DARMSTADT.- The comprehensive cultural and historical review entitled Russia 1900. Art and Culture in the Empire of the last Tsar with numerous masterpieces from the realms of painting, sculpture, arts and crafts, architecture, furniture, stage design, fi lm and photography is the exhibition event marking the end of 2008 and the beginning of 2009 on Darmstadts Mathildenhöhe.
This exhibition allows us to experience one of the most exciting chapters of cultural history at the turn of the century: Russia of the last Tsar, an empire in full cultural fl ower, vast in extent, dynamic in economic power, yet dedicated to decline. The great cultural and historical arch of this international exhibition spans the period from the crowning of the Tsar in 1896 to the October Revolution of 1917, with treasures on loan from St. Petersburg, Moscow, London, Berlin, Strasbourg and Paris. Famous works but unexpected ones too, from Repin, Vrubel and Kandinsky to Tatlin and Malevich, tell the story of a period as spectacular as it was dramatic. In the reign of Nicholas II., cultural life is permeated in a unique way by suspenseful movements of renewal: the artistic spectrum ranges from the stressing of cultural roots in the neo-Russian style, through Western-infl uenced Art Nouveau to the international avant-garde of stage design that sets pictorial beacons alight in a time of radical upheaval.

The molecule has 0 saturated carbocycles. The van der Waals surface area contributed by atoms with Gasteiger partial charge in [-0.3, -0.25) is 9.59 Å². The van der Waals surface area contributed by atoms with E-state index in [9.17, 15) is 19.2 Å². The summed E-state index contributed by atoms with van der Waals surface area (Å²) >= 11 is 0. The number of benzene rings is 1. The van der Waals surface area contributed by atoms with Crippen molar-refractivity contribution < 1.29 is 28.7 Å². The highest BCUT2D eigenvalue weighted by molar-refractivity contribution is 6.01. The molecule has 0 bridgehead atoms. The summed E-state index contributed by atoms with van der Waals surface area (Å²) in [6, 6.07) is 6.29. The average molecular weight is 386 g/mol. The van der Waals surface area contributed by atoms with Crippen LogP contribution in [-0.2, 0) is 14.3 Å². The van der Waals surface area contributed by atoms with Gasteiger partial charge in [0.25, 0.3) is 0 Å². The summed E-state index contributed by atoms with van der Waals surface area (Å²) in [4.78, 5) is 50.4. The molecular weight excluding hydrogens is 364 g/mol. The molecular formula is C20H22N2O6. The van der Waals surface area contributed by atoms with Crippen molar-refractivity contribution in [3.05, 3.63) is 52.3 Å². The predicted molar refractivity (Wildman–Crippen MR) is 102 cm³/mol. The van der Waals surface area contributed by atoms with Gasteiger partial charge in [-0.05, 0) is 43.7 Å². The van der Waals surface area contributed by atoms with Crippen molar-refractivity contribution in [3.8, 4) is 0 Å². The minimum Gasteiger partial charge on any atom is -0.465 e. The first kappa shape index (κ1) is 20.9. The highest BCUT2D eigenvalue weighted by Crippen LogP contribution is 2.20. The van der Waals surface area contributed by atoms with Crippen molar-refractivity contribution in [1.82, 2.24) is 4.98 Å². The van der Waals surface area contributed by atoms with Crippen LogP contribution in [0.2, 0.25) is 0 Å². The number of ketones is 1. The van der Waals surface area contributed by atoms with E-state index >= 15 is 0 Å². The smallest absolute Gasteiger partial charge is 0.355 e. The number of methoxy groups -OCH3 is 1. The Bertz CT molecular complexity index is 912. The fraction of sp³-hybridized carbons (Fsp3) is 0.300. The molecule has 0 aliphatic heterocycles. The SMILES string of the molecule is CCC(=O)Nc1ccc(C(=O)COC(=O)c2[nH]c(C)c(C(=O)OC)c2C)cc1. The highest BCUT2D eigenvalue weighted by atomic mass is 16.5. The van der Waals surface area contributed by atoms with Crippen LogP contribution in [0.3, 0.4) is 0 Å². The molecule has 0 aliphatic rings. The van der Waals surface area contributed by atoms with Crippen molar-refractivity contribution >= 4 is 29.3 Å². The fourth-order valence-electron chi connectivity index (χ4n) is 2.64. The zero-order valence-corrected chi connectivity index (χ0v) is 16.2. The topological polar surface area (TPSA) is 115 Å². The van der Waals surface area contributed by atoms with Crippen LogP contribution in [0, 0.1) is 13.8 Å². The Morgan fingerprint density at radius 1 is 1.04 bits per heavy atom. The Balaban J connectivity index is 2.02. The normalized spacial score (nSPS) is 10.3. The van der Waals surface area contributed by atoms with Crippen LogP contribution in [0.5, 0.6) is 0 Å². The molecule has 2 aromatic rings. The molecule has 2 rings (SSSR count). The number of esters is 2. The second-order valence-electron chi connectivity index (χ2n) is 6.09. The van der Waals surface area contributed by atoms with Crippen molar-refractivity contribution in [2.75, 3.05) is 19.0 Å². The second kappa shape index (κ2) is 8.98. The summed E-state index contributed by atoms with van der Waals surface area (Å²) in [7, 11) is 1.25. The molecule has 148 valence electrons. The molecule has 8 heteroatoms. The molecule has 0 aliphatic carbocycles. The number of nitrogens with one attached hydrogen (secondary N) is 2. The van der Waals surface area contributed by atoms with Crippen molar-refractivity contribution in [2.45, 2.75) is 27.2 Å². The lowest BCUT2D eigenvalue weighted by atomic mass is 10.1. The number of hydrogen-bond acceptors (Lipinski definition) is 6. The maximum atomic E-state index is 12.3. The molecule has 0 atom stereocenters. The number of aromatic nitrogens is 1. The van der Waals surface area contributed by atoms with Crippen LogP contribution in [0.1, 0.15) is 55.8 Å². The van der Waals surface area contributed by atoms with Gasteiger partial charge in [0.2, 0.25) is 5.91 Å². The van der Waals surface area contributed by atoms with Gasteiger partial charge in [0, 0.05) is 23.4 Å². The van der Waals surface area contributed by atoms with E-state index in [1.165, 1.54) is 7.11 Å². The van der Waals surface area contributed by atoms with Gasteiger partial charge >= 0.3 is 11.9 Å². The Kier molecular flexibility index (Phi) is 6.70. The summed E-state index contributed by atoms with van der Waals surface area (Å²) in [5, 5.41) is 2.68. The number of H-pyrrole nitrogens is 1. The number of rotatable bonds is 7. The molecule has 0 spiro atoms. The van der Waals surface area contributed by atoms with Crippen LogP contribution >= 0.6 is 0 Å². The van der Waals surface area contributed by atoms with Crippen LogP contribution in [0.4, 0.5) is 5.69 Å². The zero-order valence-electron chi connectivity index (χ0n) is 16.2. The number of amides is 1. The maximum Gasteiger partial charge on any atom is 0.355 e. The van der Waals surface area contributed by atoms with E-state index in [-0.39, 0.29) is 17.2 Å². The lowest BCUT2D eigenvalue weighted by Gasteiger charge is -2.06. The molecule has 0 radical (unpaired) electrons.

The unrepeatable panorama on Darmstadts Mathildenhöhe reveals close dynastic ties between the Grand Duchy of Hessen and the Russian ruling family. The Russian church on Mathildenhöhe is in this respect both historic testimony and an artistic jewel of inestimable quality.